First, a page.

This page is a collection of short emacs tips.
When you define a hook, it is best avoid using lambda in its function. Instead, define the function of what you want to do, then then add that function name to the hook. Let me explain.
Here's a hook definition, written in the way most people would write it:
;; modify nxml-mode's shortcut keys (add-hook 'nxml-mode-hook (lambda () (define-key nxml-mode-map (kbd "<f8>") 'browse-url-of-buffer) (define-key nxml-mode-map (kbd "<tab>") 'html-next-content) (define-key nxml-mode-map (kbd "S-<tab>") 'html-previous-content)))
However, it is better done like this:
(defun xah-xml-mode-keys () "Modify keymaps used by xml-mode." (interactive) (define-key nxml-mode-map (kbd "<f8>") 'browse-url-of-buffer) (define-key nxml-mode-map (kbd "<tab>") 'html-next-content) (define-key nxml-mode-map (kbd "S-<tab>") 'html-previous-content) ) (add-hook 'nxml-mode-hook 'xah-xml-mode-keys)
There are minor advantages in doing it this way.
When a hook is defined by a function symbols, you can now remove some of your hook stuff easily by calling
Also, suppose you are using command-frequency-mode to know what commands you use the most. If you have lambda, the data will become unreadable with bunch of lambda code, instead of command names.
Of course, lambda in hook is so convenient, typically just used once in your emacs init file. Usually, you don't need to manipulate it with remove-hook or manipulate it by other code. But if you are using hooks in your elisp code in a package, it's best to define functions instead of using lambda in hooks. That way, the hook can be programmatically manipulated, and is often done by emacs.
If you have a file open and you need to go to the directory the file is in, you can just call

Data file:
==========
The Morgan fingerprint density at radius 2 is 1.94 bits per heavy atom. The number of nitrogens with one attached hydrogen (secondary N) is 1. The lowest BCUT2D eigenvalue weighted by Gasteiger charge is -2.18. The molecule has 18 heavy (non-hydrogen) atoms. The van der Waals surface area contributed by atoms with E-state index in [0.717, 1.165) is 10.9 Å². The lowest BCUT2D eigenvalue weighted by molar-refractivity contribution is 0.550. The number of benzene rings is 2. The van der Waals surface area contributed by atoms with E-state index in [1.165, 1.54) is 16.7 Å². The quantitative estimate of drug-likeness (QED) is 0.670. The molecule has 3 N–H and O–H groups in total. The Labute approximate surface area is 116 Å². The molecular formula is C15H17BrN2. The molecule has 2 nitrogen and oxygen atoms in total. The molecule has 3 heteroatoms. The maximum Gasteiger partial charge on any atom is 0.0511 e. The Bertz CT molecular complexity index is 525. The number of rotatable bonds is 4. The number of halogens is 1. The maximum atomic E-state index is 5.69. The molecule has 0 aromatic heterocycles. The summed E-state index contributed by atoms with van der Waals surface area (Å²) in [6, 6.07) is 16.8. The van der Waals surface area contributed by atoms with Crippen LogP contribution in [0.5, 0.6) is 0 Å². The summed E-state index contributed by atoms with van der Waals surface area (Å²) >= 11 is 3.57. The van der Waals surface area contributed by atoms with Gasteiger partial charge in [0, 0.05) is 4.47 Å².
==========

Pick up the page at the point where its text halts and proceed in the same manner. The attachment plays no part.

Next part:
dired-jump 【Ctrl+x Ctrl+j】, and it'll take you to the dir and place your cursor on the file.
You could just use find-file 【Ctrl+x Ctrl+f】 then press Enter, because that opens the current dir and the current dir is usually the dir the file is in. If the dir has a hundred files, then you have to do a search command to locate the file. The
dired-jump comes to the rescue. (You want the cursor on the file name because you might need to copy or rename the file, etc.)
In the past, i actually defined my own command for this:
; DON'T USE THIS COMMAND. use dired-jump instead. (defun show-file-in-dired () "Show the current file in dired. DON'T USE THIS COMMAND. This command was written before i knew dired-jump." (interactive) (let (fName dName) (setq fName buffer-file-name) (setq dName (file-name-directory fName) ) (dired dName) (search-forward (file-name-nondirectory fName)) ) )
Sometimes, i want to take out all the syntax coloring of some text. Never knew how to do that … but today i discovered font-lock-unfontify-region. Unfortunately, it's a function not command, so you cannot call it with 【Alt+x】. So, i make one:
(defun unfontify-region (begin end) "Unfontify text selection. See also: `font-lock-fontify-block', `font-lock-fontify-buffer'." (interactive "r") (font-lock-unfontify-region begin end) )
If you want line number to start at 0, put this in your emacs init file:
(setq linum-format (lambda (line) (propertize (number-to-string (1- line)) 'face 'linum)))
For detail about
linum-mode feature, see: New Features in Emacs 23.
Setting line number to start at 0 is useful because some editors do that. See: bug#4274.
one thing that's been annoying me for years. Yasnippet indent your lines when you don't want to. Especially when you specifically didn't include any indentation hint in the template. Have been trying to find a special syntax in template to stop the auto-indent behavior, never found it or didn't spend enough time.
found a solution today:
(setq yas/indent-line nil)Disqus